Lovely, peaceful, rural, quiet, internet free. I’ve just spent two days puttering along in the backwaters of Kerala . . . it’s places like this, I think, that cause people to imagine a heaven. It’s been warm, breezy and green, full of birds swooping and singing, giant fruit bats gliding across the water or snoozing upside down in their trees, and then there’s the slow and gentle living along the banks . . . wow.
We left the docks on a Sunday morning, and the waters were choked with pleasure boats, mainly weekend day trippers. But later in the day and on Monday, things quieted down and we were the only vessels on the water most of the time (bonus: our group is five, four tourists and the guide, but they had no boat large enough to accommodate us all, so I practically had a boat all to myself). We moored overnight, and in the early mornings, it was pretty much just me and the kites, kingfishers, herons, egrets, song- and snakebirds, until the water buses full of school kids and “commuters” glided by.
The locals, of course, use the waterways for everything: fishing, bathing, washing clothes and dishes, and brushing teeth, which is difficult for this Westerner to embrace. The traditional men’s clothing is a bright white lungi, a sort of complex sarong, and how it remains so pristinely white after being beating on a rock and rinsed in the brown water mystifies me.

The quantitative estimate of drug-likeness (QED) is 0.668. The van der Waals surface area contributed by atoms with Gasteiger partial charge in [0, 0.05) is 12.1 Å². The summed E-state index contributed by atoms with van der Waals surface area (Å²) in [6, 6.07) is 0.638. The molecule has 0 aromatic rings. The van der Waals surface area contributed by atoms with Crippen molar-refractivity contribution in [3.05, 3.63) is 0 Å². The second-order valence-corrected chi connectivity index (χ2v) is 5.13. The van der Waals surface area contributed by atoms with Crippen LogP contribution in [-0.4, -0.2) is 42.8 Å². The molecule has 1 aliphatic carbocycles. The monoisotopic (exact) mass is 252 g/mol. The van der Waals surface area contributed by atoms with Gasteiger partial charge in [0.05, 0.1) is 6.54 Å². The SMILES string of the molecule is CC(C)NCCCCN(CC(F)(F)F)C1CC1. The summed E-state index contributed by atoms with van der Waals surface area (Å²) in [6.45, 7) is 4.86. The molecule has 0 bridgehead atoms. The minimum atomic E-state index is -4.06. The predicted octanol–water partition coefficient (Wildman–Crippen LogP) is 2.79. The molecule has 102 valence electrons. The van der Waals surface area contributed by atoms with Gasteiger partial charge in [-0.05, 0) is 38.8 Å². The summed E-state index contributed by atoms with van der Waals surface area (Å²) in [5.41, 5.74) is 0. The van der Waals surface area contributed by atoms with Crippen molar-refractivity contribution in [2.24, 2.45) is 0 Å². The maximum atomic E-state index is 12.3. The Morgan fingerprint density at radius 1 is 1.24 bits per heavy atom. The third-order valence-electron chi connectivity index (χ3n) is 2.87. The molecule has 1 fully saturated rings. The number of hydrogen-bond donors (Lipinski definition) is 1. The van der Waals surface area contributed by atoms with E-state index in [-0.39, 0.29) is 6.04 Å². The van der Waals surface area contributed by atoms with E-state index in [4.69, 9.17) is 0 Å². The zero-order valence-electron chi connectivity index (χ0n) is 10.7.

The most popular local vehicle is a very narrow, long, wooden boat that sits extremely low in the water. Sometimes they’re used to haul huge rocks or sand and there’s a mere inch of edge above water; I don’t see how they stay afloat in a large wake. When herding ducks (!!) (see below), the men stand up in the boat, shout, use an oar to splash at the ducks, then use a kick-back with one foot to bail out the water they’ve taken on, all smoothly accomplished like a ballet, the ducks swerving along as one entity. Amazing.
Midday Monday, we pulled up to a bern between rice paddies, and one of the crew hopped off the boat with a machete and lopped off some banana leaves: our lunch plates.
After mooring in the evening, we took walks along hard mud paths through villages, greeting kids, grownups, cows and goats, catching two gorgeous sunsets.
We puttered by a boat bus stops, Christian churches with distinctive South Indian flavors, and a Communist meeting. I saw boats stenciled with “Rural Uplift Centre” used as mini taxis.
There were three crew on my boat, as kind and friendly as could be. It was weird for me to be addressed madam this, madam that, would madam like . . .
As the hours and the days passed, I sat near the bow, feet up, gazing upriver. Sweet, sweet, sweet.
We head for the hill stations now . . . What a journey this has been. Here are a bunch of photos. Hoping you enjoy them.